In the beginning, any female egg has the potential to develop into either a queen or a worker. It all depends on the kind of diet the young larva receives after it hatches. If the colony wishes to rear queens, nurse bees choose one or more young female larvae and begin feeding them a special glandular secretion called royal jelly which triggers development of queen-like characters. This window of opportunity is brief. The larva must begin its royal jelly diet within a few hours of hatching and continue the diet uninterrupted its whole larval feeding career. There is a direct relationship between the duration of the royal jelly feeding regimen and quality of queen that results. A queen whose royal jelly diet is delayed or truncated will be sub-optimal in her queen-like morphology and performance. In controlled laboratory feeding conditions it is possible to rear bizarre intercastes – individuals with varying degrees of worker-like or queen-like traits simply by varying the days spent on royal jelly. In a normal situation, the female larva experiences accelerated growth, and the nurse bees accommodate this by enlarging the larva’s cell into the typical vertical peanut shape. The royal jelly triggers development of queen-like characters such as full-sized ovaries, the ability to mate and store sperm, and glands for producing queen pheromones.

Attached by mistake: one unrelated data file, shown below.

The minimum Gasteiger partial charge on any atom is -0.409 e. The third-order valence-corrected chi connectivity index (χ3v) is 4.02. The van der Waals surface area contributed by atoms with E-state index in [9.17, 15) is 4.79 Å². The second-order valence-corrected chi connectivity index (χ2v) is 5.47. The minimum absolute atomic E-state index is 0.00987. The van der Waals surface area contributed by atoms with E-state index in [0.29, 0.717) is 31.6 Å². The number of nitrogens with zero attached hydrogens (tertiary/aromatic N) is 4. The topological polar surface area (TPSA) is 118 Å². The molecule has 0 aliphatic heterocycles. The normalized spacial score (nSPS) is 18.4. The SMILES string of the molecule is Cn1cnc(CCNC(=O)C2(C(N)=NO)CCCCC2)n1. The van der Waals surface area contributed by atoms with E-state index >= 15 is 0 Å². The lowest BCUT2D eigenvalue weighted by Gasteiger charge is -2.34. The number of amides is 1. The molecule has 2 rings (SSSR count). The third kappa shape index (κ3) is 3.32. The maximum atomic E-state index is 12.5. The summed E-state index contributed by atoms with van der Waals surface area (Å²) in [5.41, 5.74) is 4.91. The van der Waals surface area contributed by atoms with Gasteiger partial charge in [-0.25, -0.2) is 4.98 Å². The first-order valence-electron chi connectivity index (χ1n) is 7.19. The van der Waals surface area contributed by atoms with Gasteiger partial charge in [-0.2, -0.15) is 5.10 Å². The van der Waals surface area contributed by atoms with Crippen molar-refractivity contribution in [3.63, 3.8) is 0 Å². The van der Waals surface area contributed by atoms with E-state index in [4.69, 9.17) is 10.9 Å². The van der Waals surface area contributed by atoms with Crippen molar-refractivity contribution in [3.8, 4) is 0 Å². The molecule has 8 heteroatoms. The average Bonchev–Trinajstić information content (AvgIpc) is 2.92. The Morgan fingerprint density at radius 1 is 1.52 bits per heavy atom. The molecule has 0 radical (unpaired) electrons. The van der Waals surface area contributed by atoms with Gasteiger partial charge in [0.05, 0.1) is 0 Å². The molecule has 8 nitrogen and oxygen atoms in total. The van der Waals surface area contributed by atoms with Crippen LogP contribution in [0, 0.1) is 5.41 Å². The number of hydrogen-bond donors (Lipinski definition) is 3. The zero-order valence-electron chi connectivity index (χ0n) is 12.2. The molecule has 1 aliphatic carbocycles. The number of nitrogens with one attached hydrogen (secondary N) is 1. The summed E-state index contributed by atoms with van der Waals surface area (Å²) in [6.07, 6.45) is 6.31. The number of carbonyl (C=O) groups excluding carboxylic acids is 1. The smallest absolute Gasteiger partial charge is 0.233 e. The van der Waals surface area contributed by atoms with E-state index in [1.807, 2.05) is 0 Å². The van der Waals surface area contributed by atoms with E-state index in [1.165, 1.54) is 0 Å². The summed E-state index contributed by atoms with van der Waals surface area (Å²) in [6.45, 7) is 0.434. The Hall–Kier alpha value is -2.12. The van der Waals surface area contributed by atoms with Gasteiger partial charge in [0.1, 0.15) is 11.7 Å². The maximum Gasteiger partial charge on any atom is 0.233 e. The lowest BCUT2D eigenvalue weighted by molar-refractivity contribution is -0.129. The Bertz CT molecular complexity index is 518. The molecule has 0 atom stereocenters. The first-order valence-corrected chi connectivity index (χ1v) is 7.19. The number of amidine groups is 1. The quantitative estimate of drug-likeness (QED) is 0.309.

Within the first two weeks of life, a newly-emerged queen takes a succession of mating flights during which she mates with up to twenty drones on the wing. She is able to store their sperm in an organ called the spermatheca over which she has muscular control to release, or withhold sperm. As an egg passes down her median oviduct, the queen can fertilize it and produce a female, or withhold fertilization and produce a male. The egg-laying proficiency of queen bees is legendary, with numbers up to 1500 per day not uncommon (Fig. 10). The ability to fertilize eggs seems to deteriorate in aged or failing queens, with the result being a disproportionately large amount of drone brood in the colony, intermixed in uncharacteristic fashion with worker brood (Fig. 11).
Almost equal in importance as her eggs are a queen’s pheromones. I’ve already mentioned one function of queen pheromone, partial suppression of worker ovaries, but these chemical are also responsible for stimulating foraging, prolonging worker life, and coordinating swarms during colony reproduction. Workers constantly lick and groom the queen, pick up her pheromones and pass them on to other workers. In this manner, queen pheromone is constantly circulating throughout the colony exerting its profound behavioral and physiological effects on the inmates. This stabilizing effect is easily demonstrated when a beekeeper removes a queen; the colony shows visible signs of agitation within 30 minutes.